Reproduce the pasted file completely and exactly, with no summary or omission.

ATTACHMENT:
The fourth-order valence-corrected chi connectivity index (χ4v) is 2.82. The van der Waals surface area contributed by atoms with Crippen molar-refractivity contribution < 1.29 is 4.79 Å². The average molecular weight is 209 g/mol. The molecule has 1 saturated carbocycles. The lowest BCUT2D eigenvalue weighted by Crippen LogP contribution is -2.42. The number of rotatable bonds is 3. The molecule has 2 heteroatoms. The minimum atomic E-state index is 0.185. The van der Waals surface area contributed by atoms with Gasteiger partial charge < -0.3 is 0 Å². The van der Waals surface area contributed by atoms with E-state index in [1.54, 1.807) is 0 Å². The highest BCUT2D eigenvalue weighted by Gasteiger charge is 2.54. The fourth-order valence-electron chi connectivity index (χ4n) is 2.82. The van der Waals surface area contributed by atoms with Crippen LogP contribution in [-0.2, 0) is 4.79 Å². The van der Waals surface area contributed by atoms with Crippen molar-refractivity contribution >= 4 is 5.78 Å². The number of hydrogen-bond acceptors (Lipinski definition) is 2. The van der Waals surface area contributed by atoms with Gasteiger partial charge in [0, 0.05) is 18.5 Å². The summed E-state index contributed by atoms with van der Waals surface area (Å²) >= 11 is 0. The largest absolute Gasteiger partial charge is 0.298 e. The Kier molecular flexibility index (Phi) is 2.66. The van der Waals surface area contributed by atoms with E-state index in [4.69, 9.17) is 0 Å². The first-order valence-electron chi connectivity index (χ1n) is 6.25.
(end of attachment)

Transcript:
The fourth-order valence-corrected chi connectivity index (χ4v) is 2.82. The van der Waals surface area contributed by atoms with Crippen molar-refractivity contribution < 1.29 is 4.79 Å². The average molecular weight is 209 g/mol. The molecule has 1 saturated carbocycles. The lowest BCUT2D eigenvalue weighted by Crippen LogP contribution is -2.42. The number of rotatable bonds is 3. The molecule has 2 heteroatoms. The minimum atomic E-state index is 0.185. The van der Waals surface area contributed by atoms with Gasteiger partial charge < -0.3 is 0 Å². The van der Waals surface area contributed by atoms with E-state index in [1.54, 1.807) is 0 Å². The highest BCUT2D eigenvalue weighted by Gasteiger charge is 2.54. The fourth-order valence-electron chi connectivity index (χ4n) is 2.82. The van der Waals surface area contributed by atoms with Crippen LogP contribution in [-0.2, 0) is 4.79 Å². The van der Waals surface area contributed by atoms with Crippen molar-refractivity contribution >= 4 is 5.78 Å². The number of hydrogen-bond acceptors (Lipinski definition) is 2. The van der Waals surface area contributed by atoms with Gasteiger partial charge in [0, 0.05) is 18.5 Å². The summed E-state index contributed by atoms with van der Waals surface area (Å²) >= 11 is 0. The largest absolute Gasteiger partial charge is 0.298 e. The Kier molecular flexibility index (Phi) is 2.66. The van der Waals surface area contributed by atoms with E-state index in [4.69, 9.17) is 0 Å². The first-order valence-electron chi connectivity index (χ1n) is 6.25.